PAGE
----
Felicia has another show, this one a weekly solo effort. The Flog debuted today, where she talks about stuff she’s into, highlights cool things she’s found around the internet lately, and goes out and tries things she’s always been interested in, sometimes for the first time. In her debut episode she goes out to learn the basics of blacksmithing. Now I’m no stranger to blacksmithing and crafting in general—I wield a mean pick in Minecraft—but she was doing this in the real world for once, not in a video game. She forged a real iron fire poker, and has it up for auction to benefit the FDNY Foundation. Pretty awesome stuff.

Table Top

Felicia got Wil Wheaton (Star Trek: The Next Generation, Eureka & The Big Bang Theory) to host a show all about table top gaming. Yes, they still make games you don’t play on computers or consoles! This one is the longest of the shows I sampled at half an hour plus individual one to two minute interviews with each guest player afterward. It’s well worth the investment.

For the first episode, Wheaton has guests Grant Imahara (Mythbusters), Jenna Busch (Girl Meets Lightsaber) and Sean Plott (Day[9]TV) on set to play Small World, a German-style fantasy board game that’s something like Civilization meets Settlers of Catan with some Dungeons & Dragons thrown into the mix. You watch them play, get a feel for the game and how much fun it can be, get some instruction on the rules and some tricks for good play. It looks like it’s going to shape up to be a really fun show. It’s supposed to air every two weeks, alternating on Fridays with The Sword and Laser.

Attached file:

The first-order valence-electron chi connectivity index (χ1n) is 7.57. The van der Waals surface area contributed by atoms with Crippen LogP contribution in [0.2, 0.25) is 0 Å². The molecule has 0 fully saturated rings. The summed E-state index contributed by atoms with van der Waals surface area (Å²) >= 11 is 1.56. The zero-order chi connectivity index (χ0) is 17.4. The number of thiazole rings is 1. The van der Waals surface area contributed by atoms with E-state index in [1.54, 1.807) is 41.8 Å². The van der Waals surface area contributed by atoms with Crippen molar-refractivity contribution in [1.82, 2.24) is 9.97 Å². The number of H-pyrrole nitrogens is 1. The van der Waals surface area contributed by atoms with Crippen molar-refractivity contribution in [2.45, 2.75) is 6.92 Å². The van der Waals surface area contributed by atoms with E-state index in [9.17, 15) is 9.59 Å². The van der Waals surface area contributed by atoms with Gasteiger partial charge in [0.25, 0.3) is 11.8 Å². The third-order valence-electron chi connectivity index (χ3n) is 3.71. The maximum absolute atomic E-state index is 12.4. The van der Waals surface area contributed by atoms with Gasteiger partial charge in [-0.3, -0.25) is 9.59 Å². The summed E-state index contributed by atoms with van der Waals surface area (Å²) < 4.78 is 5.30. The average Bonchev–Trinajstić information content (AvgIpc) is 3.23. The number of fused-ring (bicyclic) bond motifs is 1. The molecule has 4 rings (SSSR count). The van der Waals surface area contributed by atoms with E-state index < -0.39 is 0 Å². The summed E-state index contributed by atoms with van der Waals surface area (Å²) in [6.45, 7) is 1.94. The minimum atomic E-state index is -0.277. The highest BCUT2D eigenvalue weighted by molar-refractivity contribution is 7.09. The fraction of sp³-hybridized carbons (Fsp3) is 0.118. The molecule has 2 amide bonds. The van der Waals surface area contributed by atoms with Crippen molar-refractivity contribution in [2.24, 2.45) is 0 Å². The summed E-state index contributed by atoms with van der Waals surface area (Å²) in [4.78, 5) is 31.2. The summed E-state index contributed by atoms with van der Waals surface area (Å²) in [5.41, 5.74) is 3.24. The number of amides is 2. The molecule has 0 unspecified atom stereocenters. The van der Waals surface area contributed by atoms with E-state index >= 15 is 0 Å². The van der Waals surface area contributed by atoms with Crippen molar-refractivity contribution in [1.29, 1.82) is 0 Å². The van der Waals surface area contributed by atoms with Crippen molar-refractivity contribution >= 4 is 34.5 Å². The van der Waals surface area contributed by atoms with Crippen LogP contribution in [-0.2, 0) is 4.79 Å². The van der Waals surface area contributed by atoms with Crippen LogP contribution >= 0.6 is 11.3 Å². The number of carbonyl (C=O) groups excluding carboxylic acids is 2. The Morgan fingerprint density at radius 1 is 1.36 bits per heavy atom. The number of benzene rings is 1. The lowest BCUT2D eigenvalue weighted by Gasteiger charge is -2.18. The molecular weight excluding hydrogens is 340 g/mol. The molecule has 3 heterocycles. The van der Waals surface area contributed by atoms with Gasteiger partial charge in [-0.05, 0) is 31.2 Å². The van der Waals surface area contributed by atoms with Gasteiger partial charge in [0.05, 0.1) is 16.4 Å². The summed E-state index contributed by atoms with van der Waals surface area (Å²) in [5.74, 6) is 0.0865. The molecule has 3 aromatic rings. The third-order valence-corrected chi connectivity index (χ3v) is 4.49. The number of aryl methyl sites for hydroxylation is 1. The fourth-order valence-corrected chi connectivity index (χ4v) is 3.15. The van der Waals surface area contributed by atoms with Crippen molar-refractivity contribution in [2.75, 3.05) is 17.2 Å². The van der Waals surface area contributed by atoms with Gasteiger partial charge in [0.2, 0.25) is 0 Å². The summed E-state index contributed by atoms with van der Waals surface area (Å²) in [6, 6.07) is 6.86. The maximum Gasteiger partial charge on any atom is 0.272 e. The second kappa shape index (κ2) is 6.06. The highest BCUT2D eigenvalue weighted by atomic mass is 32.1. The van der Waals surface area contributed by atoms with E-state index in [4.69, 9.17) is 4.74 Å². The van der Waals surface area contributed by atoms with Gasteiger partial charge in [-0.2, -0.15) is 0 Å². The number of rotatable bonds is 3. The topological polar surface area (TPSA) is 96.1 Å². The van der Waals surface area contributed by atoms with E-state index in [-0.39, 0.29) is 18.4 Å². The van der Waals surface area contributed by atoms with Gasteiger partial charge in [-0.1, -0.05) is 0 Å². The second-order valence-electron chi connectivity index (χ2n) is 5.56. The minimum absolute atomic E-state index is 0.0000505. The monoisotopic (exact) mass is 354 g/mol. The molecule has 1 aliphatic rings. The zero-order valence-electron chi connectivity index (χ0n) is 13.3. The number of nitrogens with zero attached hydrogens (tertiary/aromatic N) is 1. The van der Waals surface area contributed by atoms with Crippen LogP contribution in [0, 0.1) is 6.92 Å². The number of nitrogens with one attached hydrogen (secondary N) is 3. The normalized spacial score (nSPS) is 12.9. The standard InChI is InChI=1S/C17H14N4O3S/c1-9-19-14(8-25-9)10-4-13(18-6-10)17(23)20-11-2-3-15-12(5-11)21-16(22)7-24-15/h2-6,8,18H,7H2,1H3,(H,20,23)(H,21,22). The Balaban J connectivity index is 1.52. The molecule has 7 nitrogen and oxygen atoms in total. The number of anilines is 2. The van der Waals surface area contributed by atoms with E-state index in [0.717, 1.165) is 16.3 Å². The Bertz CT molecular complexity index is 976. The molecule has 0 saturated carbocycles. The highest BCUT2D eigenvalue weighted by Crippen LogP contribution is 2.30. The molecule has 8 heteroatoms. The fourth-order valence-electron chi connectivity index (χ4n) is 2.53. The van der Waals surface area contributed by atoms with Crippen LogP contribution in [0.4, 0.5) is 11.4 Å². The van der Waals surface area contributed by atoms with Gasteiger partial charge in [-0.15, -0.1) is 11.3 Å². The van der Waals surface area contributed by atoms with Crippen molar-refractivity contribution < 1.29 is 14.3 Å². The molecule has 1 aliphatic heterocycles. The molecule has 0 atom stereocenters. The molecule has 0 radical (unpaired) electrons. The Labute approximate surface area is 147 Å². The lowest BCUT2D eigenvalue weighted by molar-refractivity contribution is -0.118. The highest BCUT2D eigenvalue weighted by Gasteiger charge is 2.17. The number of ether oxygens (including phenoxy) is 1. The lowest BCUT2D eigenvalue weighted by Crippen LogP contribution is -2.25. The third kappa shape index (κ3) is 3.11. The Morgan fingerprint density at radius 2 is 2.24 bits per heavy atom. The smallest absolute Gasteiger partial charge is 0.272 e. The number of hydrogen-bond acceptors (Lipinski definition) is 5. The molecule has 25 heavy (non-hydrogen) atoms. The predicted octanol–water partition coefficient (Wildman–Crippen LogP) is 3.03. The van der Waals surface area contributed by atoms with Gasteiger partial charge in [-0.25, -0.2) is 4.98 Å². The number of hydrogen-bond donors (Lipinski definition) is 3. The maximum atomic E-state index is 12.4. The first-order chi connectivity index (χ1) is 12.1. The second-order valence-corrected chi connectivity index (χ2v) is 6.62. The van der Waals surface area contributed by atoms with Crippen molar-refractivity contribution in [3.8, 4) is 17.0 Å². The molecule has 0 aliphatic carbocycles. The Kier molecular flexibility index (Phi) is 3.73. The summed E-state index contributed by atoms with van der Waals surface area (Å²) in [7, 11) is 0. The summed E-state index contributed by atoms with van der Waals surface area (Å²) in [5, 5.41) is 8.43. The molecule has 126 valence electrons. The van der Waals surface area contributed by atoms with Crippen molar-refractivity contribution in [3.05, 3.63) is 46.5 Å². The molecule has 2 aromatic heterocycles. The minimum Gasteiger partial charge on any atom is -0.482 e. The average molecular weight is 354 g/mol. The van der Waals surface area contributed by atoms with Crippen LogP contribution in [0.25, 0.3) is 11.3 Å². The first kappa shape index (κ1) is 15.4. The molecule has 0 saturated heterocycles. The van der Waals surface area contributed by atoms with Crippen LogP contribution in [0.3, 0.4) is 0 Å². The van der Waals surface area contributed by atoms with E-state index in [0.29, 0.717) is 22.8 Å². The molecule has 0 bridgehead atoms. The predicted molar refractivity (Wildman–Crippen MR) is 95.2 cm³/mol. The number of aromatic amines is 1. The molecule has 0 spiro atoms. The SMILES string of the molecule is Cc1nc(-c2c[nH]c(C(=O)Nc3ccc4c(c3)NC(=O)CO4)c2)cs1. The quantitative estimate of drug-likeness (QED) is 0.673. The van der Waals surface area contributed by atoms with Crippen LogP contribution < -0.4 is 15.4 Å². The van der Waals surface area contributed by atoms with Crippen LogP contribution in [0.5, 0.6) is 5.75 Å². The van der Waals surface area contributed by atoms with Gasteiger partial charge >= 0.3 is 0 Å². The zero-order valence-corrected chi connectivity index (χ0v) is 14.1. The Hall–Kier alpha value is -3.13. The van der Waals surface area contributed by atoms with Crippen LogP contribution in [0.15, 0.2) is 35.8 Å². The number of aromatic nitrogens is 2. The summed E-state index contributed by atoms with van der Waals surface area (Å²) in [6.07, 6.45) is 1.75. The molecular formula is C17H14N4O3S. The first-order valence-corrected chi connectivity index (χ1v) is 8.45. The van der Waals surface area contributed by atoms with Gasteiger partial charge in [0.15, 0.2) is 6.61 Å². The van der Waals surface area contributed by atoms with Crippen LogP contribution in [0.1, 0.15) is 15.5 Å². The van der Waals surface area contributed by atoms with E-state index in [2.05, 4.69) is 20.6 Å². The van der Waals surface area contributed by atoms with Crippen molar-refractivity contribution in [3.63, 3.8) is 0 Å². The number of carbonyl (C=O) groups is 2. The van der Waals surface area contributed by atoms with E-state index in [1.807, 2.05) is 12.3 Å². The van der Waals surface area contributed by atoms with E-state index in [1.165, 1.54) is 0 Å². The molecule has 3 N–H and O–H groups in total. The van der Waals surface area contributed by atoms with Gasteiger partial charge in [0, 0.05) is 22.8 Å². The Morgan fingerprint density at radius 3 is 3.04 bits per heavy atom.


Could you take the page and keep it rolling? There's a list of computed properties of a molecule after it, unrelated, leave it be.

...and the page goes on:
Dark Horse Motion Comics

The last show I checked out today was Dark Horse Motion Comics, where they take actual comics and give them just enough animation to kick them off the page and into the video realm, with voice acting, sound effects and ambient background music to present the stories in a whole new light. Whether this one is for you will depend a great deal on whether you’re into the comic being adapted; this first one, The Secret, is maybe not my cup of tea, but I could easily appreciate how the format would (and will) appeal on a series that I’d be more inclined to follow.

Geek and Sundry isn’t the only such channel to pop up. Chris Hardwick, aka the Nerdist, has something similar in the works. I’ll undoubtedly be checking that out shortly too.